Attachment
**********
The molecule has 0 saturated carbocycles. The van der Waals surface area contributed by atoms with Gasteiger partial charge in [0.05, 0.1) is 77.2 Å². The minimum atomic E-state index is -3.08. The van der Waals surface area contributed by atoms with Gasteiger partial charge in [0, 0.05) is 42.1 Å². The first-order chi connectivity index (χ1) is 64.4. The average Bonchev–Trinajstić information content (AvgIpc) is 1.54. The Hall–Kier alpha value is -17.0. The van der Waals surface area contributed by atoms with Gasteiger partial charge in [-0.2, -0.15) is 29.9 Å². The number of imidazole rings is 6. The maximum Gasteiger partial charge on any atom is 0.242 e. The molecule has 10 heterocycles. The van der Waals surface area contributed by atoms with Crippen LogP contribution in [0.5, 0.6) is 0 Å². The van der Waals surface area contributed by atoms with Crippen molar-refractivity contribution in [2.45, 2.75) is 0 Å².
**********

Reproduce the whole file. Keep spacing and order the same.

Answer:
The molecule has 0 saturated carbocycles. The van der Waals surface area contributed by atoms with Gasteiger partial charge in [0.05, 0.1) is 77.2 Å². The minimum atomic E-state index is -3.08. The van der Waals surface area contributed by atoms with Gasteiger partial charge in [0, 0.05) is 42.1 Å². The first-order chi connectivity index (χ1) is 64.4. The average Bonchev–Trinajstić information content (AvgIpc) is 1.54. The Hall–Kier alpha value is -17.0. The van der Waals surface area contributed by atoms with Gasteiger partial charge in [-0.2, -0.15) is 29.9 Å². The number of imidazole rings is 6. The maximum Gasteiger partial charge on any atom is 0.242 e. The molecule has 10 heterocycles. The van der Waals surface area contributed by atoms with Crippen LogP contribution in [0.5, 0.6) is 0 Å². The van der Waals surface area contributed by atoms with Crippen molar-refractivity contribution in [2.45, 2.75) is 0 Å².